Overall, I’d give the book 4 and 1/2 stars. Kenneally crafts truly memorable, multi-faceted characters with authentic teen voices, and the plot line was innovative and forward-thinking. Although Parker kisses plenty of boys (and one man–yikes) throughout the book, she is portrayed as a “good Christian girl,” and there is no sexual activity. However, parents might find some mentions of alcohol (in one party scene), drugs (with Parker’s brother), and sexuality (since there are references to having sex, even though Parker doesn’t do it) to be too daring for girls under sixteen. Parker also barely eats anything, and mentions losing thirty pounds (She’s 5’7 and dropped from 140 to 110 pounds), so parents might also be concerned about the implication of eating disorders.

There is an interesting religious undertone to the book; Parker has frequent conversations with God. She even writes Him little messages, which she usually burns or throws out of windows. The hypocrisy and controlling nature of her church (which shunned her mom, and even discouraged her dad from dating a new woman Parker liked) was a little harsh, but probably realistic, because some small-town churches may tend toward that end of the spectrum. So, all in all, an intriguing and unusual read! If you want to check it out, here’s a link to the author’s web page.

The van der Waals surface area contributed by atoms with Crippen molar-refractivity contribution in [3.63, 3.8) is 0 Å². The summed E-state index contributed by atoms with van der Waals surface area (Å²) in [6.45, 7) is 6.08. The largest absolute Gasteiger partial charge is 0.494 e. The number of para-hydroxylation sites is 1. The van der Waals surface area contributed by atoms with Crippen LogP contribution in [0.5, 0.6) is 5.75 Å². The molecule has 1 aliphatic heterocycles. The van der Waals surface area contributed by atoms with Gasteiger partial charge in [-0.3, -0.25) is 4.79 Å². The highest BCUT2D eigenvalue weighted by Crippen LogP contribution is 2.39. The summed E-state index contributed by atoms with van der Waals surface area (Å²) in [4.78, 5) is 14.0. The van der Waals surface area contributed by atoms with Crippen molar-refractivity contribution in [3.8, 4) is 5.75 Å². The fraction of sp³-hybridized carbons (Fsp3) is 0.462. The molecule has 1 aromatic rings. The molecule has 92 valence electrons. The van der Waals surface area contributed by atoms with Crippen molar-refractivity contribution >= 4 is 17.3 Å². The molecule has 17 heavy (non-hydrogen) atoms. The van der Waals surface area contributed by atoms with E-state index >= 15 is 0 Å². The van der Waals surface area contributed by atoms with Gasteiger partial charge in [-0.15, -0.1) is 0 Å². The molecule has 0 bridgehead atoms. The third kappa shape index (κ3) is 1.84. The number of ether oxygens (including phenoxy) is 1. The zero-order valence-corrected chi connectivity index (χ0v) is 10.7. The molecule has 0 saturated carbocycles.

http://mirandakenneally.com/

Bringing Magic to Your Audience–In Writing and Life

by Kristina Ludwig
Apr 4
By: Kristina Ludwig Posted: April 4, 2013 at 11:51 am

We writers are, above all, students of human nature. Think about it…in order to create memorable and complex characters, we have to be in tune with people and their psyches. We also need to understand our readers: what makes them tick, what fascinates them, what awes them, and what annoys them. Once we’ve found these pieces of the puzzle, the writing life becomes much more rewarding.